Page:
Eddie Doyle, a bartender for 25 years at Boston's Bull and Finch, the bar that inspired the television program "Cheers," scoffed at the idea of a "curse." But he did believe in "Lady Luck." As he said yesterday: "I just believe they need a little bit of Lady Luck coming to help out once in a while."
But Chris Nelson, another bartender there, countered: "Ever since that day with the Bambino, things went downhill. The times they had it right there for the taking, something, call it fate."
When they owned Babe Ruth, the Red Sox were a force--just as the Yankees would be with him. The Babe played for the Red Sox from 1914 to 1919, both as a pitcher and a developing slugger. He won 23 games in 1916 and 24 in 1917. In 1919 he hit .322 and led the league with 29 home runs and 114 runs batted in. With Ruth, the Red Sox won the World Series in 1915, 1916 and 1918. But on Jan. 9, 1920, Sox owner Harry Frazee sold Ruth for $100,000 to the Yankees. Frazee did it so that he could pay some debts. In a few years the Yankees were playing in "The House That Ruth Built."
Fenway was the site of one of the greatest games ever, Game 6 of the 1975 World Series between the Red Sox and Reds, when catcher Carlton Fisk waved his soaring drive into fair territory for a home run. But in the final game, left-hander Bill Lee uncorked a blooper pitch that Cincinnati's Tony Perez hit over the left field wall to begin a Reds comeback. The Red Sox lost their 1948 playoff game to Cleveland after, many believe, naming the wrong starting pitcher, Denny Galehouse. Dent hit his pop fly home run in '78 after beginning his turn at the plate with a broken bat.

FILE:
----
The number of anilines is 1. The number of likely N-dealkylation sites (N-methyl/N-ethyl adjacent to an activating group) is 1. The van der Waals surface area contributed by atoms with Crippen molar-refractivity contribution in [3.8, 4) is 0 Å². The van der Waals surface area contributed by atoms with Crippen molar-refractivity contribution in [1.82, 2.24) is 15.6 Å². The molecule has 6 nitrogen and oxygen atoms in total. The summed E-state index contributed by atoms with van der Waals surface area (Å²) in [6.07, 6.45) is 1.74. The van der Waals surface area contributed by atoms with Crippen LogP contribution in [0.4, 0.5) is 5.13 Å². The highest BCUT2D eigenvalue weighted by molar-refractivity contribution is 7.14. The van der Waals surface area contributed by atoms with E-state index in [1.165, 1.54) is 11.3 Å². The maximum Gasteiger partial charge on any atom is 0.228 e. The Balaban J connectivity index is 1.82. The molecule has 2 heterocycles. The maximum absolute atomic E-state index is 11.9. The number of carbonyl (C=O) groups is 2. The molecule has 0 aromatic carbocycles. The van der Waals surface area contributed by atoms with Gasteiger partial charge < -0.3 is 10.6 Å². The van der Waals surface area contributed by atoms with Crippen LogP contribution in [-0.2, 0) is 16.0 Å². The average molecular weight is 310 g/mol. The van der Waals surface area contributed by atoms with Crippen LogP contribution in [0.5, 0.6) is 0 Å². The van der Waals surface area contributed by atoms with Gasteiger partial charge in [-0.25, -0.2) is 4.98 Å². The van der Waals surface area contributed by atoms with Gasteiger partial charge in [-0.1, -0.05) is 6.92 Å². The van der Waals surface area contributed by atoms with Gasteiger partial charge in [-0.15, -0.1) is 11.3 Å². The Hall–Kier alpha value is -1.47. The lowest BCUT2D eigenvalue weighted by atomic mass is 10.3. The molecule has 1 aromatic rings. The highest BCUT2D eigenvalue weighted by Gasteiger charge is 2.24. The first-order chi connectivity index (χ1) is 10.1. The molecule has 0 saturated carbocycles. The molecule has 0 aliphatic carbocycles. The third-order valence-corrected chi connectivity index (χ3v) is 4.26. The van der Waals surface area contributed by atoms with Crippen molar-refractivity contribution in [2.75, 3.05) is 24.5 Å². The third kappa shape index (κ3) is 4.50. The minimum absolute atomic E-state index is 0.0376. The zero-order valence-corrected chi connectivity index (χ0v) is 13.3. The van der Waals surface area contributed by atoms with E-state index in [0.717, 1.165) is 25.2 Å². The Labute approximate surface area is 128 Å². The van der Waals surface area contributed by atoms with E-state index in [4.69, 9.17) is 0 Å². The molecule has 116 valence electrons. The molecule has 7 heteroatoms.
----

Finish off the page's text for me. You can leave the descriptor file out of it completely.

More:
Consider this if wondering about the "curse": Dent is batting and fouls a pitch off his already sore leg. But on this day, he is not wearing the leg guard he usually did during the season. "I'm really hurting," he recalled. "I go over toward the on-deck circle and they spray some stuff on the leg and Mickey Rivers is over there. I've been using Mickey Rivers-model bats, but that day I cracked one in batting practice and by mistake I'm hitting with it. Mickey says, 'Hey, homey, you got the wrong bat. Take this one.'
"So I switch bats. A lot of people said the bat was corked. It wasn't. But it wasn't cracked either. Back at the plate, first pitch, home run."
The hit changed Dent's life. Almost anywhere he goes "people tell me where they were when I hit it." Now a coach with the Texas Rangers, Dent works in the offseason for a firm--in Massachusetts. So he's always meeting Red Sox fans. "They say, 'I hate your guts,' or, 'You ruined our life.' "
Pesky has seen almost everything go wrong--as well as playing a part himself. He was a Red Sox coach when Dent hit his home run. He was sitting in the stands behind home plate at Shea Stadium when Buckner missed the grounder. And there Pesky was in '46 in the middle of things--but "Dominic wasn't out there," he said. Dom DiMaggio, the regular center fielder, was out of the game in that decisive eighth inning when the substitute center fielder "lobbed me a throw" back to the infield, giving Pesky no reason to suspect that Slaughter would reach third base and keep going for the decisive score in the 4-3 game.
Pesky remains connected to the Red Sox, helping at spring training and working with minor leaguers during the summers. "I would love to see them win it all just one time and then live long enough to see them do it a couple more times," he said. "That would be something, to say you saw the Red Sox win it all."
Special correspondent Brian Straus contributed to this report.